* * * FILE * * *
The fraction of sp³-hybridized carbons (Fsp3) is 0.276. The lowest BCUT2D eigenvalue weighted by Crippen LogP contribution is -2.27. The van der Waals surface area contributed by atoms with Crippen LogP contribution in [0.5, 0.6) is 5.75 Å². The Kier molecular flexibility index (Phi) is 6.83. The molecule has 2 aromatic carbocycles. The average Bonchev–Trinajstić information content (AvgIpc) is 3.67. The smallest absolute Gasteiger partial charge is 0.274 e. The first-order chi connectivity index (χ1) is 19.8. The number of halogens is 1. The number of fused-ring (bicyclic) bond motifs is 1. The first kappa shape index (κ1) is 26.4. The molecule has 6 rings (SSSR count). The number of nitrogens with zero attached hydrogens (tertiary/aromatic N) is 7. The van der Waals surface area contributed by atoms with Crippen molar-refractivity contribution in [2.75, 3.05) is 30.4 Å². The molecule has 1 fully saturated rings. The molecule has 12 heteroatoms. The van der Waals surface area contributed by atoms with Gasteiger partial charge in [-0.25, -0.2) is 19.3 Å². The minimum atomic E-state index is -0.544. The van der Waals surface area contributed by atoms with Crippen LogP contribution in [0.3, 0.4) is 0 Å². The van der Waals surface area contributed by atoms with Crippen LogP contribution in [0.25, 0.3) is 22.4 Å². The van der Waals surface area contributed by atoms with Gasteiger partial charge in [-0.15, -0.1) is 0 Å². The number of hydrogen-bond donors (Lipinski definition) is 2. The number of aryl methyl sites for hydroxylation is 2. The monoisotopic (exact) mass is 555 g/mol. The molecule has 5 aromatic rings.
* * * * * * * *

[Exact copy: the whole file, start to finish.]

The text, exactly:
The fraction of sp³-hybridized carbons (Fsp3) is 0.276. The lowest BCUT2D eigenvalue weighted by Crippen LogP contribution is -2.27. The van der Waals surface area contributed by atoms with Crippen LogP contribution in [0.5, 0.6) is 5.75 Å². The Kier molecular flexibility index (Phi) is 6.83. The molecule has 2 aromatic carbocycles. The average Bonchev–Trinajstić information content (AvgIpc) is 3.67. The smallest absolute Gasteiger partial charge is 0.274 e. The first-order chi connectivity index (χ1) is 19.8. The number of halogens is 1. The number of fused-ring (bicyclic) bond motifs is 1. The first kappa shape index (κ1) is 26.4. The molecule has 6 rings (SSSR count). The number of nitrogens with zero attached hydrogens (tertiary/aromatic N) is 7. The van der Waals surface area contributed by atoms with Crippen molar-refractivity contribution in [2.75, 3.05) is 30.4 Å². The molecule has 1 fully saturated rings. The molecule has 12 heteroatoms. The van der Waals surface area contributed by atoms with Gasteiger partial charge in [-0.25, -0.2) is 19.3 Å². The minimum atomic E-state index is -0.544. The van der Waals surface area contributed by atoms with Crippen LogP contribution in [0.3, 0.4) is 0 Å². The van der Waals surface area contributed by atoms with Crippen LogP contribution in [0.25, 0.3) is 22.4 Å². The van der Waals surface area contributed by atoms with Gasteiger partial charge in [-0.15, -0.1) is 0 Å². The number of hydrogen-bond donors (Lipinski definition) is 2. The number of aryl methyl sites for hydroxylation is 2. The monoisotopic (exact) mass is 555 g/mol. The molecule has 5 aromatic rings.